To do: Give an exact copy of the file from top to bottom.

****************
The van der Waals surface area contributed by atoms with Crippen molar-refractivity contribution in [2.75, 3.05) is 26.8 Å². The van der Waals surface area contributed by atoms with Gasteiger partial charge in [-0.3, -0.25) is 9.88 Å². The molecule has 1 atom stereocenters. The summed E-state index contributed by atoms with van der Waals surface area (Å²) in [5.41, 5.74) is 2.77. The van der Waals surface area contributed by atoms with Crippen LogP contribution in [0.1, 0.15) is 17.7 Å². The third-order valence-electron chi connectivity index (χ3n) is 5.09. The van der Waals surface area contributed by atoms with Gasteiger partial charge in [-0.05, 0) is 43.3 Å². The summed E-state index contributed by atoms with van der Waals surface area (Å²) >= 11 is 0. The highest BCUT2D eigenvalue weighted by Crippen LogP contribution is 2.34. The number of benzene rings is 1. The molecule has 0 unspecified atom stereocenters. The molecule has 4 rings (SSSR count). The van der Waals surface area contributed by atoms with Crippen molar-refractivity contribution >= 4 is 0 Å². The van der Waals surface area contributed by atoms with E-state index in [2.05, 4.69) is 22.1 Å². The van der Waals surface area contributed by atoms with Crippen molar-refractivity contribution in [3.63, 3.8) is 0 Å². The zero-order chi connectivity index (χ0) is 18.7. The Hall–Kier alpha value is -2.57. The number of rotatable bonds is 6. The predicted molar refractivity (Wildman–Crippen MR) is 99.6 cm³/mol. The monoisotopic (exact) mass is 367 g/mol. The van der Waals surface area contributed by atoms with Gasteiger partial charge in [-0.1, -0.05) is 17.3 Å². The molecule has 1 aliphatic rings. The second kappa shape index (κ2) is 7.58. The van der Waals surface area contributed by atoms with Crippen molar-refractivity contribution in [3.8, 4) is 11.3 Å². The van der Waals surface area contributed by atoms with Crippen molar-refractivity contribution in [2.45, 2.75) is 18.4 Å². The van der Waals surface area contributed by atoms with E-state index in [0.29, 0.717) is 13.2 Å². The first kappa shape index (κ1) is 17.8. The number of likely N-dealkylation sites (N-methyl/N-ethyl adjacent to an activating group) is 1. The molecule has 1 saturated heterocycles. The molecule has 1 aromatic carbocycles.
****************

The van der Waals surface area contributed by atoms with Crippen molar-refractivity contribution in [2.75, 3.05) is 26.8 Å². The van der Waals surface area contributed by atoms with Gasteiger partial charge in [-0.3, -0.25) is 9.88 Å². The molecule has 1 atom stereocenters. The summed E-state index contributed by atoms with van der Waals surface area (Å²) in [5.41, 5.74) is 2.77. The van der Waals surface area contributed by atoms with Crippen LogP contribution in [0.1, 0.15) is 17.7 Å². The third-order valence-electron chi connectivity index (χ3n) is 5.09. The van der Waals surface area contributed by atoms with Gasteiger partial charge in [-0.05, 0) is 43.3 Å². The summed E-state index contributed by atoms with van der Waals surface area (Å²) >= 11 is 0. The highest BCUT2D eigenvalue weighted by Crippen LogP contribution is 2.34. The number of benzene rings is 1. The molecule has 0 unspecified atom stereocenters. The molecule has 4 rings (SSSR count). The van der Waals surface area contributed by atoms with Crippen molar-refractivity contribution >= 4 is 0 Å². The van der Waals surface area contributed by atoms with E-state index in [2.05, 4.69) is 22.1 Å². The van der Waals surface area contributed by atoms with Crippen molar-refractivity contribution in [3.63, 3.8) is 0 Å². The zero-order chi connectivity index (χ0) is 18.7. The Hall–Kier alpha value is -2.57. The number of rotatable bonds is 6. The predicted molar refractivity (Wildman–Crippen MR) is 99.6 cm³/mol. The monoisotopic (exact) mass is 367 g/mol. The van der Waals surface area contributed by atoms with Gasteiger partial charge in [-0.1, -0.05) is 17.3 Å². The molecule has 1 aliphatic rings. The second kappa shape index (κ2) is 7.58. The van der Waals surface area contributed by atoms with Crippen molar-refractivity contribution in [3.8, 4) is 11.3 Å². The van der Waals surface area contributed by atoms with Crippen molar-refractivity contribution in [2.45, 2.75) is 18.4 Å². The van der Waals surface area contributed by atoms with E-state index in [0.29, 0.717) is 13.2 Å². The first kappa shape index (κ1) is 17.8. The number of likely N-dealkylation sites (N-methyl/N-ethyl adjacent to an activating group) is 1. The molecule has 1 saturated heterocycles. The molecule has 1 aromatic carbocycles.